It would have been powered by KAYAK, Booking’s metasearch service (‘MSS’) service.
It would have been displayed on the Booking.com branded flight platform and on the eTraveli branded flight platform. It would have been shown to flight customers located in the EEA and to flight customers located outside the EEA and travelling in the EEA.
It would have displayed four hotel options offered by OTAs. A drop-down menu appearing under each of the four hotel options would have contained up to four additional offerings from other hotel OTAs for the same hotel.
The recommended OTA, that is the one appearing first, would have been the OTA offering the lowest price for each hotel. The KAYAK algorithm would have been used to: (i) select the four hotels shown in the choice screen; and (ii) select the additional OTAs shown in the drop-down menu for each accommodation. The KAYAK algorithm includes a bidding mechanism, meaning that Booking would have been remunerated by competitors for referrals from the choice screen.
Hotel OTAs could be displayed provided they meet the following criteria: (i) complying with KAYAK’s technical and quality standards for OTA partners; and (ii) generating at least 60% of their total accommodation revenue from the sale of hotel rooms. Booking’s offers could also be displayed.
The Commission conducted an extensive analysis of the proposed commitments, including testing their efficacy with the relevant market participants. The feedback received indicates that the proposed remedies were not sufficiently comprehensive and effective and did not eliminate entirely the identified competition concerns. In particular:
The selection and ranking of offers by competing hotel OTAs were not sufficiently transparent and non-discriminatory, because KAYAK – a subsidiary of Booking– would have been in control of several aspects of their implementation.
The offers from competing hotel OTAs would have been displayed only on the flight check-out page and not in other important cross-sell opportunities such as emails, notifications, or other pages of the website. Furthermore, the flight check-out page represents only a small share of the cross-sell opportunities that Booking could have pursued through the acquisition of eTraveli.
The commitments would have been difficult to monitor effectively, especially because of Kayak’s algorithm working as a black box.
Based on this, the Commission found that the remedies offered by Booking were not sufficient to address the competition concerns and to prevent the transaction’s detrimental effect on competition. As a result, the Commission has decided to block the proposed transaction.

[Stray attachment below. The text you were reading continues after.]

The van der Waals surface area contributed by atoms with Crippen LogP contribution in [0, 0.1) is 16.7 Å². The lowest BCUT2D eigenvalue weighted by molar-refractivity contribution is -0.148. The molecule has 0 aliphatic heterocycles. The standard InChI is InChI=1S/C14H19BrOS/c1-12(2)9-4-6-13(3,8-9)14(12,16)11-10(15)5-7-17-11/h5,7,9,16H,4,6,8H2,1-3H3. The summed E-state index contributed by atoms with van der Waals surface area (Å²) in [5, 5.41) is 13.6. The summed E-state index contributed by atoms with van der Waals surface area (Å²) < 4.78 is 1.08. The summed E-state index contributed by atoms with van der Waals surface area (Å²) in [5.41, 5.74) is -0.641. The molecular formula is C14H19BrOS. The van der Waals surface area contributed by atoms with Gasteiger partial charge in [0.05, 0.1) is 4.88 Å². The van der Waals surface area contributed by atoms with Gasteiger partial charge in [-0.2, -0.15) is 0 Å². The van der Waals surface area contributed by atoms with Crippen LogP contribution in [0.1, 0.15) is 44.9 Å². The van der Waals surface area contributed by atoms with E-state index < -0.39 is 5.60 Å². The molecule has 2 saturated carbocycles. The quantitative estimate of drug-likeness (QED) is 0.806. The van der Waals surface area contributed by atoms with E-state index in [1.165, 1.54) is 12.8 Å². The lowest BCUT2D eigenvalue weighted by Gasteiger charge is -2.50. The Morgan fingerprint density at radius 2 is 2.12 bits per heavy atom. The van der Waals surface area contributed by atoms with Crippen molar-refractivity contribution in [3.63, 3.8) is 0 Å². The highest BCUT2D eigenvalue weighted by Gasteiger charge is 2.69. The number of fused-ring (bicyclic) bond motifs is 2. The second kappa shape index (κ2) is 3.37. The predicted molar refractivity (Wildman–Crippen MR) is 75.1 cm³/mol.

Companies and products
Booking, headquartered in the US, operates OTA brands such as Booking.com, Rentalcars, Priceline and Agoda. In the EEA, Booking is mainly active in the provision of hotel OTA services under the Booking.com brand and, to a limited extent, in the provision of flight OTA services, which it sources from eTraveli. Moreover, Booking is active in the provision of MSS for accommodation, car rental and flights via its KAYAK business (including the brands KAYAK, Momondo, Cheapflights, HotelsCombined, among others). Booking provides access to its OTA accommodation functionalities, via commercial affiliated programmes, to certain rival OTAs that do not have the capability to offer such services.
eTraveli, headquartered in Sweden, operates an OTA via its brands Gotogate, My Trip, Seat24 and SuperSaver. eTraveli is primarily active as a flight OTA.
Merger control rules and procedure
The transaction was notified to the Commission on 10 October 2022, and the Commission opened an in-depth investigation on 16 November 2022. On 9 June 2023, the Commission sent a Statement of Objections to Booking.
The Commission has the duty to assess mergers and acquisitions involving companies with a turnover above certain thresholds (see Article 1 of the Merger Regulation) or for which it acquired jurisdiction by virtue of referral from Member States (see Articles 4(5) and 22 of the Merger Regulation) and to prevent concentrations that would significantly impede effective competition in the EEA or any substantial part of it.
The vast majority of notified mergers do not pose competition problems and are cleared after a routine review. From the moment a transaction is notified, the Commission generally has 25 working days to decide whether to grant approval (Phase I) or to start an in-depth investigation (Phase II).
In the past ten years, the Commission has approved almost 3500 mergers. Today’s prohibition is only the 11th merger that the Commission has blocked over the same period.
There are currently four ongoing Phase II merger investigations: (i) the proposed acquisition of Asiana by Korean Air; (ii) the proposed creation of a joint venture by Orange and MasMovil, (iii) the proposed acquisition of iRobot by Amazon; (iv) the proposed acquisition of Figma by Adobe.